It was already pointed out in the comments that determining for which $n$ one can find a non-constant $p_n$ is an open problem. I thought I'd give a bit of context and my understanding on what is known so far. The problem as stated has a negative answer because when $n+1$ is prime, $p_n$ must be constant.

The sums $\sum_{i=0}^n \varepsilon_i \binom{n}{i}$ are the leading coefficients of the polynomials we get from Lagrange interpolation on points $(i,\alpha(i))$ where $0\le i\le n$ and $\alpha(i)\in \lbrace 0,1\rbrace$. So the question is equivalent to

Is there a polynomial that sends $\lbrace 0,1,\dots,n\rbrace$ to $\lbrace 0,1\rbrace$, that is not constant but has degree $\le n-1$?

Let us denote the number of such polynomials by $\mathcal B(n)$. Some examples are given by $\varepsilon_i=(-1)^i$ when $n$ is even and $\varepsilon_i=-\varepsilon_{n-i}$ for odd $n$. This implies that $\mathcal B(n)\geq 2$ when $n$ is even and $\mathcal B(n)\geq 2^{\frac{n+1}{2}}$ when $n$ is odd. Finding non-trivial solutions to the problem implies improving on these lower bounds.

Here is a simple argument, that when $p$ is an odd prime $\mathcal B(p-1)=2$, so there are no non-trivial solutions. This is because $\binom{p-1}{i}\equiv (-1)^i\pmod{p}$ so the only way for the sum to be divisible by $p$ is if the sequence $(-1)^i\varepsilon_i$ is constant. This includes the examples $n=16,18$ that you confirmed with a computer search. However there are even values of $n$ for which $k(n)\geq 3$. The first example is
$$\binom{8}{0}-\binom{8}{1}-\binom{8}{2}+\binom{8}{3}+\binom{8}{4}-\binom{8}{5}-\binom{8}{6}-\binom{8}{7}+\binom{8}{8}=0$$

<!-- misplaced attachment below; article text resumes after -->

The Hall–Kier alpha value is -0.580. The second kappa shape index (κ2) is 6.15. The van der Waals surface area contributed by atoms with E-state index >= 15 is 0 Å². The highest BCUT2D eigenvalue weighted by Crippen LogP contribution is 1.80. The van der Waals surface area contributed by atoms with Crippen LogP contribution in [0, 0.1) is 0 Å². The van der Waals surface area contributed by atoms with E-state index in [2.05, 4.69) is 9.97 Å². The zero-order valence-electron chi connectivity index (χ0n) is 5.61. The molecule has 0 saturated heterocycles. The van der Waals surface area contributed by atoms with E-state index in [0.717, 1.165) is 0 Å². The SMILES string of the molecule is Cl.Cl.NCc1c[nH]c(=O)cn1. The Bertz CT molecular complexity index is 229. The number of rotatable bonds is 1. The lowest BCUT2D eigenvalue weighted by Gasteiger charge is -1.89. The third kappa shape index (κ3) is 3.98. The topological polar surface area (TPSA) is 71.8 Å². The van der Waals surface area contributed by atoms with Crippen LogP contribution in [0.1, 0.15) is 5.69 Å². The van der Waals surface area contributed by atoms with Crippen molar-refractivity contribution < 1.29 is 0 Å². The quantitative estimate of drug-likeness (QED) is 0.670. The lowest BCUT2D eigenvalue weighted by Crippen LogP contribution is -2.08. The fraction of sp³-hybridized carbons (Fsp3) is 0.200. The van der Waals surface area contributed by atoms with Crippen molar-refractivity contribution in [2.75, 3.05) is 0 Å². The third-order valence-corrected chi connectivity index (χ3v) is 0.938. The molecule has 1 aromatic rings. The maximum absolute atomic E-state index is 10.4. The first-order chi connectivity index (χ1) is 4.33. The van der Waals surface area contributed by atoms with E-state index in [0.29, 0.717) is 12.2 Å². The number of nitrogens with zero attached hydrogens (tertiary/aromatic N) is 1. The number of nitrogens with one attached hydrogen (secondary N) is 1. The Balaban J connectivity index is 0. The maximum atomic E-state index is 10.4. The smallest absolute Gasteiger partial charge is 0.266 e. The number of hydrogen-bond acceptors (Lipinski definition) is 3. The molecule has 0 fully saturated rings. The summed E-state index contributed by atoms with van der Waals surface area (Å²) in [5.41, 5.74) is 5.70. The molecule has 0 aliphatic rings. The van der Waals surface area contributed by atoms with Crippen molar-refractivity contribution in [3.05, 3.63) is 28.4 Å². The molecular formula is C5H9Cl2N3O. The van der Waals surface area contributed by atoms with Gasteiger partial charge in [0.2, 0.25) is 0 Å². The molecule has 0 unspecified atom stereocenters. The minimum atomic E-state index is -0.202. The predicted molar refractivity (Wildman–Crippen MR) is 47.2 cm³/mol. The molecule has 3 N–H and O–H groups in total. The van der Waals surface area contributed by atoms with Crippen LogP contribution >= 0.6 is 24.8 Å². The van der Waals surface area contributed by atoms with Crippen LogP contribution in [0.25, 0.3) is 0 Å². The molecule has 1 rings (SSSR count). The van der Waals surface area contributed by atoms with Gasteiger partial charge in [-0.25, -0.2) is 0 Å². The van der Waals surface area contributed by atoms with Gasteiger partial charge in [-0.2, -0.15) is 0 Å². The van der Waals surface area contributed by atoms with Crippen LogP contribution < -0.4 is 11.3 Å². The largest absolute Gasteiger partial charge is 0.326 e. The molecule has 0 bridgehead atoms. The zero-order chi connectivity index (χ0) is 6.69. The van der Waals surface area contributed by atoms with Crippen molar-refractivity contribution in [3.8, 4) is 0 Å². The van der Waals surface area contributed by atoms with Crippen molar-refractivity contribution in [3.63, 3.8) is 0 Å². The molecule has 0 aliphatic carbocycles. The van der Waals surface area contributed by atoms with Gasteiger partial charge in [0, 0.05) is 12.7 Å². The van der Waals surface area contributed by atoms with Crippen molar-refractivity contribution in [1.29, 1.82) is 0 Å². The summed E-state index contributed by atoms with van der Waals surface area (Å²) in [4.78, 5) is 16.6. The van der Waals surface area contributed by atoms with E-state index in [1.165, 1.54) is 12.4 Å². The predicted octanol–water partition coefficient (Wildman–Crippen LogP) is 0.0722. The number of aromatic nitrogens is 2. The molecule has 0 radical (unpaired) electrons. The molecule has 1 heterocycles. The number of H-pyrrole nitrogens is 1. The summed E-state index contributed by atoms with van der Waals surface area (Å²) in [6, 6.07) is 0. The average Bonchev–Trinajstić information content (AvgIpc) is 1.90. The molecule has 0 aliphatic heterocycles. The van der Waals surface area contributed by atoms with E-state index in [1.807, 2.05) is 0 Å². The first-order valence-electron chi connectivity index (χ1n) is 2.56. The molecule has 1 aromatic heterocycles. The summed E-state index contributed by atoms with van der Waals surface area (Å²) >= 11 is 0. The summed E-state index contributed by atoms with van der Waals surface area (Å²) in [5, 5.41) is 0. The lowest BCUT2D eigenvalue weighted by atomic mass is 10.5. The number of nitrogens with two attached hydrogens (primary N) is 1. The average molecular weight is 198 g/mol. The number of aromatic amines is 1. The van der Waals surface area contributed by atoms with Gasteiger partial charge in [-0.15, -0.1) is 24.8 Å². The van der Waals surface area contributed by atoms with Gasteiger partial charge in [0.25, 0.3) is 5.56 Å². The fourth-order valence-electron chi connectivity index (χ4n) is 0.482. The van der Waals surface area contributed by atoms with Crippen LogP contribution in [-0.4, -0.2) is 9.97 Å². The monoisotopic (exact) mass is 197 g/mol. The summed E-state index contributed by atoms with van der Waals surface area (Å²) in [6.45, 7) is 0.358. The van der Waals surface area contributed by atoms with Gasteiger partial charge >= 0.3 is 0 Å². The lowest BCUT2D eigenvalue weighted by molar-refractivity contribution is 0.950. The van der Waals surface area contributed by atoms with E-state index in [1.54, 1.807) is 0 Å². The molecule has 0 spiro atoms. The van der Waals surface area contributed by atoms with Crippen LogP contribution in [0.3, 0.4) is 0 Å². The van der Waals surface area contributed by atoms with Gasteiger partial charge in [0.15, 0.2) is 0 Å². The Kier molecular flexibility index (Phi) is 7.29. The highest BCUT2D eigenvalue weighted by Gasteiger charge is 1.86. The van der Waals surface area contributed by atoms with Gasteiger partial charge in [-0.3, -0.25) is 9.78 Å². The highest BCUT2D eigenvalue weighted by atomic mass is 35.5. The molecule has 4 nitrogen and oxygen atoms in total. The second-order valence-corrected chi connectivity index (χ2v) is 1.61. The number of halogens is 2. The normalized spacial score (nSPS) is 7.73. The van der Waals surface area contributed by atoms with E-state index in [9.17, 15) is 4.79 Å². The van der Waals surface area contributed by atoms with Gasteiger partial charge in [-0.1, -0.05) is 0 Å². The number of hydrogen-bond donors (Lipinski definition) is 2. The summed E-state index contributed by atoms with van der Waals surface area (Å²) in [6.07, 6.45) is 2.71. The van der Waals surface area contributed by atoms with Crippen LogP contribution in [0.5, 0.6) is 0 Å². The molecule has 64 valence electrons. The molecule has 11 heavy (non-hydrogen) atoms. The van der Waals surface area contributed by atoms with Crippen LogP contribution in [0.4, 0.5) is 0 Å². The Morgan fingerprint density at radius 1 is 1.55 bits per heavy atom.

and the next one is the one given by Darij in the comments for $n=14$. The even values of $n$ for which $\mathcal B(n)\geq 3$ and $n\le 128$ were found in J. von zur Gathen and J. Roche, “Polynomials with two values”, Combinatorica 17, no. 3 (1997), 345–362. The sequence is $\lbrace 24,34,48,54\rbrace$ and numbers $2\pmod{6}$.

Your question is really about proving that $\mathcal B(n)=2$ for infinitely many $n$, and it is an open to determine such $n$ besides the values found in the von Zur Gathen-Roche paper. As I mentioned above it is equivalent to proving for such $n$ that the minimum degree of a non-constant polynomial sending $\lbrace 0,1,\dots,n\rbrace\to \lbrace 0,1\rbrace$ is $n$. The best results known so far are that the degree is $n-o(n)$, where the $o(n)$ comes from the gaps in consecutive primes (so one can take $O(n^{.525})$), but conjecturally this can be improved to $n-O(1)$.

One thing that is surprising is the following threshold phenomenon. If we look at non-constant polynomials sending $\lbrace 0,1,\dots,n\rbrace\to \lbrace 0,1,\dots,n\rbrace$, the minimum degree is $1$ (for instance $f(x)=x$), but as soon as we look at $\lbrace 0,1,\dots,n\rbrace\to \lbrace 0,1,\dots,n-1\rbrace$ the degree is at least $n-o(n)$. The current methods don't seem to make use of the fact that in the boolean case the range is simply $\lbrace 0,1\rbrace$, as they give the same bound for larger ranges. A recent paper on the topic is "On the Degree of Univariate Polynomials Over the Integers" by G. Cohen, A. Shpilka and A. Tal.